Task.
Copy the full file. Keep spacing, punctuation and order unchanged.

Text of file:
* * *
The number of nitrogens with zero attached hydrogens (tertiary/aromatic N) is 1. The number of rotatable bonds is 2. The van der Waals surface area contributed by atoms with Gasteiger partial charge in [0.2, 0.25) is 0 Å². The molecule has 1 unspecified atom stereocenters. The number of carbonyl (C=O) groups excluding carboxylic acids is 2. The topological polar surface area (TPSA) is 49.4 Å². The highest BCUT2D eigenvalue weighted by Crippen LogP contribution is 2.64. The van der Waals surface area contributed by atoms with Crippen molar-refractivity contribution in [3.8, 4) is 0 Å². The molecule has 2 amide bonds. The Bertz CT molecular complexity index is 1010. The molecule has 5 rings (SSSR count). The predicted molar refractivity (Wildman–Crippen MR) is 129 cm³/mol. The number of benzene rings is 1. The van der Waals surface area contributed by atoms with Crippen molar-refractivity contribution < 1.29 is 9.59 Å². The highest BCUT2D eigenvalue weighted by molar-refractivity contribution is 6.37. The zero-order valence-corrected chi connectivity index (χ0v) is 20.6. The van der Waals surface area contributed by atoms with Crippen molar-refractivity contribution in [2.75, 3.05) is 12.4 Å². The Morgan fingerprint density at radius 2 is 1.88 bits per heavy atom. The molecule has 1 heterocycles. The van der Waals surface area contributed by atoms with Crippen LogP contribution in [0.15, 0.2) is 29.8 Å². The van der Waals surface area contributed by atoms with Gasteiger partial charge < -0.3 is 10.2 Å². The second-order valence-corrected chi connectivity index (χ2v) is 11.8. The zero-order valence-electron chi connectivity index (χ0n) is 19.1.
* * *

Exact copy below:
The number of nitrogens with zero attached hydrogens (tertiary/aromatic N) is 1. The number of rotatable bonds is 2. The van der Waals surface area contributed by atoms with Gasteiger partial charge in [0.2, 0.25) is 0 Å². The molecule has 1 unspecified atom stereocenters. The number of carbonyl (C=O) groups excluding carboxylic acids is 2. The topological polar surface area (TPSA) is 49.4 Å². The highest BCUT2D eigenvalue weighted by Crippen LogP contribution is 2.64. The van der Waals surface area contributed by atoms with Crippen molar-refractivity contribution in [3.8, 4) is 0 Å². The molecule has 2 amide bonds. The Bertz CT molecular complexity index is 1010. The molecule has 5 rings (SSSR count). The predicted molar refractivity (Wildman–Crippen MR) is 129 cm³/mol. The number of benzene rings is 1. The van der Waals surface area contributed by atoms with Crippen molar-refractivity contribution < 1.29 is 9.59 Å². The highest BCUT2D eigenvalue weighted by molar-refractivity contribution is 6.37. The zero-order valence-corrected chi connectivity index (χ0v) is 20.6. The van der Waals surface area contributed by atoms with Crippen molar-refractivity contribution in [2.75, 3.05) is 12.4 Å². The Morgan fingerprint density at radius 2 is 1.88 bits per heavy atom. The molecule has 1 heterocycles. The van der Waals surface area contributed by atoms with Crippen LogP contribution in [0.15, 0.2) is 29.8 Å². The van der Waals surface area contributed by atoms with Gasteiger partial charge < -0.3 is 10.2 Å². The second-order valence-corrected chi connectivity index (χ2v) is 11.8. The zero-order valence-electron chi connectivity index (χ0n) is 19.1.